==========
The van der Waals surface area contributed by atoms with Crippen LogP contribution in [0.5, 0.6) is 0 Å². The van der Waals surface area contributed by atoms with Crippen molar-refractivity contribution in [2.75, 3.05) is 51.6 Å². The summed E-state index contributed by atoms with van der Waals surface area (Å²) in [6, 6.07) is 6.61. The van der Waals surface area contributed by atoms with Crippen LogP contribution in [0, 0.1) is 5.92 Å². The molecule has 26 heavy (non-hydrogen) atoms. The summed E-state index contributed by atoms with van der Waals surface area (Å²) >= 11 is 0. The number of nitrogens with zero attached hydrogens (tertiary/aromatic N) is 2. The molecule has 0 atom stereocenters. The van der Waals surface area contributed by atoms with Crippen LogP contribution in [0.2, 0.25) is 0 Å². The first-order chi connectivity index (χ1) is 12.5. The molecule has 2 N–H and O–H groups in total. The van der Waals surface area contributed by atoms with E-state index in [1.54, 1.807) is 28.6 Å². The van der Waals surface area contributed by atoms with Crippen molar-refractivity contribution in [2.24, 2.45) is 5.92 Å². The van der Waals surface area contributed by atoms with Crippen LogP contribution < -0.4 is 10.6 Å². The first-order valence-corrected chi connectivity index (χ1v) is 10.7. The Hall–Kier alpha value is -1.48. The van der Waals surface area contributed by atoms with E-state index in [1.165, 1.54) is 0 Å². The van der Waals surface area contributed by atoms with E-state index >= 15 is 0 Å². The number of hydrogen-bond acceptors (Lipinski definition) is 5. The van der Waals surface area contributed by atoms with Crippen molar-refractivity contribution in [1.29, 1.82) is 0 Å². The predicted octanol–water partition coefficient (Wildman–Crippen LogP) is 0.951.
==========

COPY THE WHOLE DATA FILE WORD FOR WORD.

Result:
The van der Waals surface area contributed by atoms with Crippen LogP contribution in [0.5, 0.6) is 0 Å². The van der Waals surface area contributed by atoms with Crippen molar-refractivity contribution in [2.75, 3.05) is 51.6 Å². The summed E-state index contributed by atoms with van der Waals surface area (Å²) in [6, 6.07) is 6.61. The van der Waals surface area contributed by atoms with Crippen LogP contribution in [0, 0.1) is 5.92 Å². The molecule has 26 heavy (non-hydrogen) atoms. The summed E-state index contributed by atoms with van der Waals surface area (Å²) >= 11 is 0. The number of nitrogens with zero attached hydrogens (tertiary/aromatic N) is 2. The molecule has 0 atom stereocenters. The van der Waals surface area contributed by atoms with Crippen LogP contribution in [0.2, 0.25) is 0 Å². The first-order chi connectivity index (χ1) is 12.5. The molecule has 2 N–H and O–H groups in total. The van der Waals surface area contributed by atoms with E-state index in [1.54, 1.807) is 28.6 Å². The van der Waals surface area contributed by atoms with Crippen molar-refractivity contribution in [2.24, 2.45) is 5.92 Å². The van der Waals surface area contributed by atoms with Crippen LogP contribution < -0.4 is 10.6 Å². The first-order valence-corrected chi connectivity index (χ1v) is 10.7. The Hall–Kier alpha value is -1.48. The van der Waals surface area contributed by atoms with E-state index in [1.165, 1.54) is 0 Å². The van der Waals surface area contributed by atoms with E-state index >= 15 is 0 Å². The number of hydrogen-bond acceptors (Lipinski definition) is 5. The van der Waals surface area contributed by atoms with Crippen molar-refractivity contribution in [1.29, 1.82) is 0 Å². The predicted octanol–water partition coefficient (Wildman–Crippen LogP) is 0.951.